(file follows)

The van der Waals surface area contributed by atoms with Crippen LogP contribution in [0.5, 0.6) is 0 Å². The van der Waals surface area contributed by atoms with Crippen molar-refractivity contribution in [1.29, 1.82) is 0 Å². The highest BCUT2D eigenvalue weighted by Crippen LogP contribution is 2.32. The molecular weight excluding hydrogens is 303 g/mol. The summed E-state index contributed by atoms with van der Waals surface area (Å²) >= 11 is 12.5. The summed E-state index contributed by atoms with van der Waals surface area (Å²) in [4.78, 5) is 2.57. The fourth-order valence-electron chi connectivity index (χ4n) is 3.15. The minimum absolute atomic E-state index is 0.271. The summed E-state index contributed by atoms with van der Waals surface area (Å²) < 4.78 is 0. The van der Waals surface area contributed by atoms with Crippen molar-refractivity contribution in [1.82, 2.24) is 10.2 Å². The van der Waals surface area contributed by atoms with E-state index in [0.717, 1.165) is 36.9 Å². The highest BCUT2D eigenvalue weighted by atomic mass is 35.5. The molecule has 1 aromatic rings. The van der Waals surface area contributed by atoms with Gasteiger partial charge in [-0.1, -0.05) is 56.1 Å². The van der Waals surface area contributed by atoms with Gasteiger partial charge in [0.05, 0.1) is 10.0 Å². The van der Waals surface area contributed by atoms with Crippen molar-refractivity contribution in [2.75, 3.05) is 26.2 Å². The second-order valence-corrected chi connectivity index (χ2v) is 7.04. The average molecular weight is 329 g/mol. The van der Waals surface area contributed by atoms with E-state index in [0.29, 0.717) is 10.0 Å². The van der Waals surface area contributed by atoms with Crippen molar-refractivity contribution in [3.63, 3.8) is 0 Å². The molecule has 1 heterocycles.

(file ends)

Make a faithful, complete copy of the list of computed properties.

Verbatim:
The van der Waals surface area contributed by atoms with Crippen LogP contribution in [0.5, 0.6) is 0 Å². The van der Waals surface area contributed by atoms with Crippen molar-refractivity contribution in [1.29, 1.82) is 0 Å². The highest BCUT2D eigenvalue weighted by Crippen LogP contribution is 2.32. The molecular weight excluding hydrogens is 303 g/mol. The summed E-state index contributed by atoms with van der Waals surface area (Å²) >= 11 is 12.5. The summed E-state index contributed by atoms with van der Waals surface area (Å²) in [4.78, 5) is 2.57. The fourth-order valence-electron chi connectivity index (χ4n) is 3.15. The minimum absolute atomic E-state index is 0.271. The summed E-state index contributed by atoms with van der Waals surface area (Å²) < 4.78 is 0. The van der Waals surface area contributed by atoms with Crippen molar-refractivity contribution in [1.82, 2.24) is 10.2 Å². The van der Waals surface area contributed by atoms with E-state index in [0.717, 1.165) is 36.9 Å². The highest BCUT2D eigenvalue weighted by atomic mass is 35.5. The molecule has 1 aromatic rings. The van der Waals surface area contributed by atoms with Gasteiger partial charge in [-0.1, -0.05) is 56.1 Å². The van der Waals surface area contributed by atoms with Gasteiger partial charge in [0.05, 0.1) is 10.0 Å². The van der Waals surface area contributed by atoms with Crippen molar-refractivity contribution in [2.75, 3.05) is 26.2 Å². The second-order valence-corrected chi connectivity index (χ2v) is 7.04. The average molecular weight is 329 g/mol. The van der Waals surface area contributed by atoms with E-state index in [0.29, 0.717) is 10.0 Å². The van der Waals surface area contributed by atoms with Crippen molar-refractivity contribution in [3.63, 3.8) is 0 Å². The molecule has 1 heterocycles.